It was getting late and I could tell my college student wanted to explore the campus. Basically, big brother wanted to show little brother around and there was no room for Mom. I understood. We stood by the door and took a few pictures while the lump in my throat became a boulder. I was determined not to leave in tears. When I finally agreed it was time to go, both the boys gave me big hugs and my youngest held on a little longer than usual. I wanted to keep holding on and drag him to the car and take him home, but instead I forced myself to squeak out how much I loved him and how successful he was going to be on this new venture.
Then I turned, walked down the four flights of stairs and headed to the car.
I cannot tell you the sorrow I felt. It was like a giant wave of sadness. I was leaving behind my baby, closing a door on a season and I wanted to turn and run far, far away from what felt like madness happening to me. I couldn’t speak because I knew the tears would come and never stop, so as our vehicle pulled away, I stared out the window and waited until I could gain my composure.
And I needed to talk to my mom, nobody cares like your Momma. Oh how hard life can be sometimes.
I’ve had so many people tell me to be thankful, and I am. Others remind me to be joyful and I want to. A few tell me to count my blessings and I do. But what I feel right now is sad, I just want to keep it real with you all. I know brighter days are ahead, I know the Lord will see me through, but I need to be able to process all that has happened in a twenty-four hour period.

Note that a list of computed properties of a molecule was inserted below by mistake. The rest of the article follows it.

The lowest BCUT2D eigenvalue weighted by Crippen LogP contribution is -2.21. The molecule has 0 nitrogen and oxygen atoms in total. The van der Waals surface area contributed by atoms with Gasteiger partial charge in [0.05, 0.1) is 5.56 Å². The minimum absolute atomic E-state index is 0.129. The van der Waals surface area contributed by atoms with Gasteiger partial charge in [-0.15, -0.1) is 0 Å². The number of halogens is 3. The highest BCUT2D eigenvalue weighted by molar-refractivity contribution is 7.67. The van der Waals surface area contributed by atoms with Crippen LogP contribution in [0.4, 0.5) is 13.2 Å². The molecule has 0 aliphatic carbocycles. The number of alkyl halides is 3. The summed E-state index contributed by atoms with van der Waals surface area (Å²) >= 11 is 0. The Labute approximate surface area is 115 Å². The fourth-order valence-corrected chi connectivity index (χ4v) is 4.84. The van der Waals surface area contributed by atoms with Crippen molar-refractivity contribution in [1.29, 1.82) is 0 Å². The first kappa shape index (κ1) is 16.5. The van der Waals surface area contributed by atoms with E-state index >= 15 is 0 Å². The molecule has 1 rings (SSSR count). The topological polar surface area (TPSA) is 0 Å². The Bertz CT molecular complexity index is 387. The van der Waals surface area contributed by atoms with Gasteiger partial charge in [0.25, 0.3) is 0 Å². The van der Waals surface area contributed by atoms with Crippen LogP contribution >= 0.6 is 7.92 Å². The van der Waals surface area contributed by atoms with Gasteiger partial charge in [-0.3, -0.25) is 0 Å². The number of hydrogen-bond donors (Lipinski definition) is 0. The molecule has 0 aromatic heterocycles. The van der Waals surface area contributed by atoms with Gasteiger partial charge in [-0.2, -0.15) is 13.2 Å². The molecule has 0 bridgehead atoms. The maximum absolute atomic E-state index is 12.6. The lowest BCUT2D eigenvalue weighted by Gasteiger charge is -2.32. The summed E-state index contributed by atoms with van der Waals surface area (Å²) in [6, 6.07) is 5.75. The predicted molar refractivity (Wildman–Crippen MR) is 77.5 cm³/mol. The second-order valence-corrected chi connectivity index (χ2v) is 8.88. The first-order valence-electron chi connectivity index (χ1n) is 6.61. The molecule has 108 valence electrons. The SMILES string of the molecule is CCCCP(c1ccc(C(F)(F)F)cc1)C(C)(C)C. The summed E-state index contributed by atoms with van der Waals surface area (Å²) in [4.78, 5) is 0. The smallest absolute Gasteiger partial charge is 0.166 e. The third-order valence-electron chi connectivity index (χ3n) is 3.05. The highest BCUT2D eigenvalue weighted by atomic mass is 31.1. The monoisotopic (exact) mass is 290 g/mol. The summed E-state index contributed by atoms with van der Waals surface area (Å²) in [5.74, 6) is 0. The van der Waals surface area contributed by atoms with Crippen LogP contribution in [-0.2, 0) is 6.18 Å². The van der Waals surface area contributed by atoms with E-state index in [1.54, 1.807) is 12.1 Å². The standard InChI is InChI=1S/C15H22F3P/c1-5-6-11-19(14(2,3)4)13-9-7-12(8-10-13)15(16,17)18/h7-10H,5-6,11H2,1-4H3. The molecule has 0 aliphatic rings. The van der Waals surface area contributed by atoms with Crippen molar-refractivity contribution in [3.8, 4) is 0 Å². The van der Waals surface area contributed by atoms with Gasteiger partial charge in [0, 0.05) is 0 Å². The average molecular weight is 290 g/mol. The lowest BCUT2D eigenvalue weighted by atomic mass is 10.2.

I love the movie “Inside Out.”
I loved Joy and I love being joyful, and I love the way this movie shows the importance of feeling the appropriate emotion for the circumstance we find ourselves in. I appreciate how Joy understood before the end of the movie that Sadness had “her” place too; and how important it was to allow sadness in order for Riley to be able to return to a healthy joy. It is appropriate to be sad at a time like this, it is a time of loss and it hurts. I want to feel the sadness so I can grieve and eventually appreciate real joy as it seeps back into my soul.
The drive home was pretty quiet, except for the hour we stopped for dinner, comfort food at its finest.
I promised myself I would have a good cry once I got home where it wouldn’t cause a scene. What I wasn’t prepared for was the small folded white piece of paper neatly sitting on my bed when I walked into my bedroom. There were two actually, one for me and one for my husband. I knew immediately from the writing on the front who it was from and I busted into tears before I could even unfold it.
Through bleary eyes I read the sweetest note from my eighteen year old man child thanking me for being his mom and for investing in him. I read it and re-read it. I am going to save it forever. You give so much of yourself as a parent and you don’t do it for thanks, but when thanks finally does come it’s like this wave of peace and joy all mixed together rolling in and over your worn soul. It fills broken places and illuminates the darkness of sorrow, it is splendid.
As you can imagine I cried myself to sleep that night, and I’ve cried off and on since. But, each time I shed tears I’m reminded how much I’ve loved and how I would do it ALL again in a heartbeat. These child rearing years have been the best of my life. I have given much and now I get to see all that God is going to do with the beautiful lives of my offspring.
Another season has started as this one closes; and even though I know many good things are ahead, I’m still not quite ready to jump into it. I’m just putting my toe in the water for now as I adjust to the temperature of this new place.
One day at a time is my goal, that and no more unloading rooms on the fourth floor, two mantras to live by.